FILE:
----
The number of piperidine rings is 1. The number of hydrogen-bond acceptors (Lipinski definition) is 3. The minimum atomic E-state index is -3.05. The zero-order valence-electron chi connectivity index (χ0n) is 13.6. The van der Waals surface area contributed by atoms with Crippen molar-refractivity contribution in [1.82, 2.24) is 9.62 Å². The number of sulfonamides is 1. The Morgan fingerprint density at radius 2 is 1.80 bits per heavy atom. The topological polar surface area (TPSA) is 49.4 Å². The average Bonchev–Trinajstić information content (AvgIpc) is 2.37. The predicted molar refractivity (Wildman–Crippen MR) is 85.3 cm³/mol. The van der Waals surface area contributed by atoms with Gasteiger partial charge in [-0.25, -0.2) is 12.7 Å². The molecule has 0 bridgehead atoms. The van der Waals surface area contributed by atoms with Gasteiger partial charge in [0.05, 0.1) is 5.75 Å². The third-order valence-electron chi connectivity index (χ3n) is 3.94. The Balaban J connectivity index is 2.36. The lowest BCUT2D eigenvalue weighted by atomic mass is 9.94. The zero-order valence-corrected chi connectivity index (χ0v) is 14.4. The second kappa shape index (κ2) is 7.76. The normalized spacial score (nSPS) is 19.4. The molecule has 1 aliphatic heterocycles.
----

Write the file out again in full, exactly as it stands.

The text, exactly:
The number of piperidine rings is 1. The number of hydrogen-bond acceptors (Lipinski definition) is 3. The minimum atomic E-state index is -3.05. The zero-order valence-electron chi connectivity index (χ0n) is 13.6. The van der Waals surface area contributed by atoms with Crippen molar-refractivity contribution in [1.82, 2.24) is 9.62 Å². The number of sulfonamides is 1. The Morgan fingerprint density at radius 2 is 1.80 bits per heavy atom. The topological polar surface area (TPSA) is 49.4 Å². The average Bonchev–Trinajstić information content (AvgIpc) is 2.37. The predicted molar refractivity (Wildman–Crippen MR) is 85.3 cm³/mol. The van der Waals surface area contributed by atoms with Gasteiger partial charge in [-0.25, -0.2) is 12.7 Å². The molecule has 0 bridgehead atoms. The van der Waals surface area contributed by atoms with Gasteiger partial charge in [0.05, 0.1) is 5.75 Å². The third-order valence-electron chi connectivity index (χ3n) is 3.94. The Balaban J connectivity index is 2.36. The lowest BCUT2D eigenvalue weighted by atomic mass is 9.94. The zero-order valence-corrected chi connectivity index (χ0v) is 14.4. The second kappa shape index (κ2) is 7.76. The normalized spacial score (nSPS) is 19.4. The molecule has 1 aliphatic heterocycles.